Monday, October 5, 2020

In Case You Missed It – October 5, 2020

Here are links to last week's articles receiving the most attention in NEIFPE's social media. Keep up with what's going on, what's being discussed, and what's happening with public education.

Be sure to enter your email address in the Follow Us By Email box in the right-hand column to be informed when our blog posts are published.


To woo home-schoolers, a new Indiana virtual school offers $1,700 stipends

Publicly supported charter schools have opened the flood gates for grifters to grab more public funds.

From Chalkbeat*
...a new K-6 public virtual school, called Tech Trep Academy, that caters to home-schoolers. Families have the flexibility to teach their children however they wish because the school doesn’t require students to take traditional classes or complete homework. Officials assume students are in attendance unless a parent says otherwise.

But unlike traditional home schooling, Tech Trep is publicly funded.

Within weeks of launching, it’s come under scrutiny for wooing families with dollars, which state education officials say could be an illegal enrollment incentive. The state will pay more than $860,000 toward Tech Trep this school year with scant assurance that the money will be spent on education. The Middlebury Community Schools district is overseeing the school and stands to gain nearly $1,000 in state funding for each student it enrolls.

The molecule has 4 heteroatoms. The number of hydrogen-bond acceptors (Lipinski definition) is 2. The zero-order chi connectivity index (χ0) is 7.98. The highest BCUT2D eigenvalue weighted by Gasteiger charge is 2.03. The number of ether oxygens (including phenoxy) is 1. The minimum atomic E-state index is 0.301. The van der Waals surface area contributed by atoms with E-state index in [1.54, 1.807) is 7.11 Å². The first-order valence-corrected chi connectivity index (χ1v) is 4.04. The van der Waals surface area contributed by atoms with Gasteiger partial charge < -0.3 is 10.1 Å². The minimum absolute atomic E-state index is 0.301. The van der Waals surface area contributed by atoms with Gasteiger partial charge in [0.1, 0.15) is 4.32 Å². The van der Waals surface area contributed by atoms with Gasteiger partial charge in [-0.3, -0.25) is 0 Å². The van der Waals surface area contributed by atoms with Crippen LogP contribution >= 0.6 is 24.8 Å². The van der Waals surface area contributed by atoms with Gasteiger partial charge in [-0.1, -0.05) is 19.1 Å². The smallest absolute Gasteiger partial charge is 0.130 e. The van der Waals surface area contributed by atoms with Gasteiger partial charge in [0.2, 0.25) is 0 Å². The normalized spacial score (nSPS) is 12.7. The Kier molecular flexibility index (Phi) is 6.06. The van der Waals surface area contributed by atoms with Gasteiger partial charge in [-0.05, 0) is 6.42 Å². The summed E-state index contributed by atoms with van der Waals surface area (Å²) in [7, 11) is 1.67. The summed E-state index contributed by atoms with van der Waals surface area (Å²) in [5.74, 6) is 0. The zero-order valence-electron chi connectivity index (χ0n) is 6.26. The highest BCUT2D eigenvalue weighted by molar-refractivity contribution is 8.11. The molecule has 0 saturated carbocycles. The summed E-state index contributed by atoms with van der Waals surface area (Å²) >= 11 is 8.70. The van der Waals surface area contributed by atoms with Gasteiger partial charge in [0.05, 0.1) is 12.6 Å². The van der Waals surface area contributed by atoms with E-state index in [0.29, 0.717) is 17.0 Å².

FWCS gets no public comments: $309.5 million budget plan a 1% increase on last year's

From the Fort Wayne Journal Gazette**
The public kept silent Monday on Fort Wayne Community Schools' proposed $309.5 million spending plan that could result in a 2% property tax rate increase.

Nobody in the socially distanced, downtown audience offered feedback during the school board's public hearing, nor did anyone submit comments or questions virtually during the meeting's livestream.

Presented Sept. 14, the proposed 2021 budget is 1% more than the current $305 million budget. The board is expected to approve the plan Oct. 12.


Indiana governor hopeful Woody Myers would overhaul school funding, scrutinize charters

Myers supports the state's public schools, so why hasn't the Indiana State Teachers Association endorsed him? Perhaps ISTA is hedging their bets because the Republican Governor, Holcomb, is leading by double digits. Would Holcomb give ISTA a voice in his choice for state Secretary of Education or will he follow the recent history of Republicans in Indiana and work against public schools for the benefit of privatization?

From Chalkbeat*
Myers and running mate Linda Lawson, a former state representative, are emphasizing education as a key component of their ticket, playing to those who may be disgruntled with Indiana’s education reform movement that embraced school choice and accountability measures such as standardized testing, teacher evaluations, and school letter grades.

Myers also favors a more cautious approach to reopening school buildings during the coronavirus pandemic.

He picked up endorsements from Republican Superintendent Jennifer McCormick and the American Federation of Teachers Indiana but failed to win support from the Indiana State Teachers Association, the state’s largest teachers union.

Seeking re-election, Holcomb highlights progress on teacher pay — and what comes next

There has been little progress in Indiana teacher pay, despite what Governor Holcomb claims. His administration has stalled any decision about teacher pay and now, due to the pandemic, there is going to be less money for schools.

From Chalkbeat*